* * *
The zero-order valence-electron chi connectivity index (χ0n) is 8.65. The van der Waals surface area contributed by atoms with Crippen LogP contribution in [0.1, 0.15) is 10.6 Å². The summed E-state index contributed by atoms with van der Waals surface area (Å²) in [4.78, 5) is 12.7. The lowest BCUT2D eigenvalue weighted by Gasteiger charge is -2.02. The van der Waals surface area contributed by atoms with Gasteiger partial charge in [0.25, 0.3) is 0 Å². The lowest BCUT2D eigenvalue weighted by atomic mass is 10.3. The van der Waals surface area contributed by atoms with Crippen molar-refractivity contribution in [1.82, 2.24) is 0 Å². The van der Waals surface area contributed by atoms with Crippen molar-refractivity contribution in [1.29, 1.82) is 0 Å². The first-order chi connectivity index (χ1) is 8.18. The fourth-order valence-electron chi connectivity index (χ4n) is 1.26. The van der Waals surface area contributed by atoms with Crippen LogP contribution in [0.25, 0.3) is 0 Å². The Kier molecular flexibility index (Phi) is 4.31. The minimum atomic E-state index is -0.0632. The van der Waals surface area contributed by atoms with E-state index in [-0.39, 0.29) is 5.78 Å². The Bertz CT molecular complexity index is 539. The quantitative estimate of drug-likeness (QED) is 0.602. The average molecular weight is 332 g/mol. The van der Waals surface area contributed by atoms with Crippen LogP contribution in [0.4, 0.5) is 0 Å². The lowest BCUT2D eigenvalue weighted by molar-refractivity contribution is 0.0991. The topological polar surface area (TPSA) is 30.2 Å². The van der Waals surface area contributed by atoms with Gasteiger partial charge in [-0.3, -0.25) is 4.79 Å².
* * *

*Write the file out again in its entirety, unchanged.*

The zero-order valence-electron chi connectivity index (χ0n) is 8.65. The van der Waals surface area contributed by atoms with Crippen LogP contribution in [0.1, 0.15) is 10.6 Å². The summed E-state index contributed by atoms with van der Waals surface area (Å²) in [4.78, 5) is 12.7. The lowest BCUT2D eigenvalue weighted by Gasteiger charge is -2.02. The van der Waals surface area contributed by atoms with Gasteiger partial charge in [0.25, 0.3) is 0 Å². The lowest BCUT2D eigenvalue weighted by atomic mass is 10.3. The van der Waals surface area contributed by atoms with Crippen molar-refractivity contribution in [1.82, 2.24) is 0 Å². The van der Waals surface area contributed by atoms with Crippen molar-refractivity contribution in [1.29, 1.82) is 0 Å². The first-order chi connectivity index (χ1) is 8.18. The fourth-order valence-electron chi connectivity index (χ4n) is 1.26. The van der Waals surface area contributed by atoms with Crippen LogP contribution in [0.25, 0.3) is 0 Å². The Kier molecular flexibility index (Phi) is 4.31. The minimum atomic E-state index is -0.0632. The van der Waals surface area contributed by atoms with E-state index in [-0.39, 0.29) is 5.78 Å². The Bertz CT molecular complexity index is 539. The quantitative estimate of drug-likeness (QED) is 0.602. The average molecular weight is 332 g/mol. The van der Waals surface area contributed by atoms with Crippen LogP contribution in [0.4, 0.5) is 0 Å². The lowest BCUT2D eigenvalue weighted by molar-refractivity contribution is 0.0991. The topological polar surface area (TPSA) is 30.2 Å². The van der Waals surface area contributed by atoms with Gasteiger partial charge in [-0.3, -0.25) is 4.79 Å².